Reading time: 11 minutes
The artist Cracky Rodríguez reflects on his collective practice in El Salvador, in which he uses art as a tool to question and redefine the Salvadoran imaginary of conflict through different forms of expression.
You have read 3 articles this month to continue to read our content uninterrupted create a FREE USER ACCOUNT.
The Farabundo Martí National Liberation Front was created on October 10, 1980 as a body that brought together the five politico-guerrilla organizations that participated in the civil war against the military government of the time from 1980–1992.
These marches were crowded and dressed themselves with an air of communitarian mysticism. The participants marched to the rhythm of popular folk songs with banners and signs that demanded better working conditions as well as an end to repression and the fall of the bourgeoisie. And although they were not part of the left, slogans of Marxist ideology appeared in conjunction with standardized verbal and body languages.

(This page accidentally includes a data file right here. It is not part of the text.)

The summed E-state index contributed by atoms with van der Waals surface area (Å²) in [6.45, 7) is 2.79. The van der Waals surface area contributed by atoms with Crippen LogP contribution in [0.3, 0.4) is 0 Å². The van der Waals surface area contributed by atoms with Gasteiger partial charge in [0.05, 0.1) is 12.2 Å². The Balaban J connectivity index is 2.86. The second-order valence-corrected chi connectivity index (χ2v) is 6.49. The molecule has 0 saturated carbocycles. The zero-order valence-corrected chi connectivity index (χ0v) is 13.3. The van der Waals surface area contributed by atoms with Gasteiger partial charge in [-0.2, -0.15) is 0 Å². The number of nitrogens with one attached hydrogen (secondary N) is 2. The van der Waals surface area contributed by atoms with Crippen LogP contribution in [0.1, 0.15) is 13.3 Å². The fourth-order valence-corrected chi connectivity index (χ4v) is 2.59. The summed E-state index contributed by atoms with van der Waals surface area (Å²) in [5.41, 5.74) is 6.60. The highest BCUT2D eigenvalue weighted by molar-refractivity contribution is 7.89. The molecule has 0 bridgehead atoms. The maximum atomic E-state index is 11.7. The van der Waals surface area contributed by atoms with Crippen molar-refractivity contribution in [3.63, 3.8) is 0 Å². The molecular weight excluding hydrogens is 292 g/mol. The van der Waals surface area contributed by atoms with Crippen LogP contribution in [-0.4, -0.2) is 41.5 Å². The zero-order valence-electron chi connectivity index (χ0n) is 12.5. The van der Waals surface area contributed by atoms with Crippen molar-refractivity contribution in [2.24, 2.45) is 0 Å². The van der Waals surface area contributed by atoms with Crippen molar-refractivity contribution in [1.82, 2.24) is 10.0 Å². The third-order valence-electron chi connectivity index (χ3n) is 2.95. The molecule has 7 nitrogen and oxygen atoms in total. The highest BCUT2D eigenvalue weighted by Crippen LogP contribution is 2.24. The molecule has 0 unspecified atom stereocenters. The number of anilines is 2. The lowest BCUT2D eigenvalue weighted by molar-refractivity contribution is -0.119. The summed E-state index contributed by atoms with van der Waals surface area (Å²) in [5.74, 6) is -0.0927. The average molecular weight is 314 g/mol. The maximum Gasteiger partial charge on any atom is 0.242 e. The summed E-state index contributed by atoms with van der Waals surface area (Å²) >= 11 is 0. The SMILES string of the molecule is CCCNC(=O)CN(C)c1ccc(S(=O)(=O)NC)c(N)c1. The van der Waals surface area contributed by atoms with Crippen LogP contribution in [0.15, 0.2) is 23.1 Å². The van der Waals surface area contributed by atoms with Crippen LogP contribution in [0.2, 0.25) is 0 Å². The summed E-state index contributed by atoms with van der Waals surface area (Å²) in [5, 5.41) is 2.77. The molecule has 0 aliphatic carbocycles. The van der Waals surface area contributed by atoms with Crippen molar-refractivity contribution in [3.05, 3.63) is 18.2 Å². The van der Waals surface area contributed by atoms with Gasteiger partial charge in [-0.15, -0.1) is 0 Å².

Works like Teorema de la dislocación (2013) and Lines (2013) reflect on this.
In the last decades of the twentieth century under military repression, unions, university students, and sympathizers leftist organizations shared spaces of struggle in the street with political parties like the Salvadoran Communist Party (PCS) and its divisions, which led to the construction of new expressions of militancy.
The group Los siempre sospechosos de todo was founded in 2017. From that moment on, it positioned itself as an artivist organization that defends and sheds light on illegal imprisonments and abuse of power on behalf of state institutions against innocent people who live in areas of gang conflict. After joining with artists, it built alliances with the families of illegally detained people in order to produce actions that would reveal government abuses. Currently, we view this project as a space of openness for transdisciplinary work as social integration.
There are no coments available.